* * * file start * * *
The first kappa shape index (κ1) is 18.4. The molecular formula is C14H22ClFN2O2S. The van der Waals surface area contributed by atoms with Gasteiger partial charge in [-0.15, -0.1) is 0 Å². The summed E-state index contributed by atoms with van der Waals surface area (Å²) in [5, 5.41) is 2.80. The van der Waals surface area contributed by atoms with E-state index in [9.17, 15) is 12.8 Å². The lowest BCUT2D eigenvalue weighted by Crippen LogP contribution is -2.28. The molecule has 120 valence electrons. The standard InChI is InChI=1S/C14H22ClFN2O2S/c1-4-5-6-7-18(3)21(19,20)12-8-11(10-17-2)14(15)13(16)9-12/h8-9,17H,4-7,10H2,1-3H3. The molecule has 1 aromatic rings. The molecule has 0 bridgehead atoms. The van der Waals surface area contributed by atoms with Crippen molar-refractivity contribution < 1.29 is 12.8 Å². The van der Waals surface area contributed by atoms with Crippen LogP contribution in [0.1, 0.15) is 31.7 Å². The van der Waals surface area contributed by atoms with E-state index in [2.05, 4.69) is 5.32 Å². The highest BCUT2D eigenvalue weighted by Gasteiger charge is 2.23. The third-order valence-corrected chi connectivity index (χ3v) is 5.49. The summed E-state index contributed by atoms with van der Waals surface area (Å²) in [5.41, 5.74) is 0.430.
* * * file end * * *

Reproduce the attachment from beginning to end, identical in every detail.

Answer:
The first kappa shape index (κ1) is 18.4. The molecular formula is C14H22ClFN2O2S. The van der Waals surface area contributed by atoms with Gasteiger partial charge in [-0.15, -0.1) is 0 Å². The summed E-state index contributed by atoms with van der Waals surface area (Å²) in [5, 5.41) is 2.80. The van der Waals surface area contributed by atoms with E-state index in [9.17, 15) is 12.8 Å². The lowest BCUT2D eigenvalue weighted by Crippen LogP contribution is -2.28. The molecule has 120 valence electrons. The standard InChI is InChI=1S/C14H22ClFN2O2S/c1-4-5-6-7-18(3)21(19,20)12-8-11(10-17-2)14(15)13(16)9-12/h8-9,17H,4-7,10H2,1-3H3. The molecule has 1 aromatic rings. The molecule has 0 bridgehead atoms. The van der Waals surface area contributed by atoms with Crippen molar-refractivity contribution < 1.29 is 12.8 Å². The van der Waals surface area contributed by atoms with Crippen LogP contribution in [0.1, 0.15) is 31.7 Å². The van der Waals surface area contributed by atoms with E-state index in [2.05, 4.69) is 5.32 Å². The highest BCUT2D eigenvalue weighted by Gasteiger charge is 2.23. The third-order valence-corrected chi connectivity index (χ3v) is 5.49. The summed E-state index contributed by atoms with van der Waals surface area (Å²) in [5.41, 5.74) is 0.430.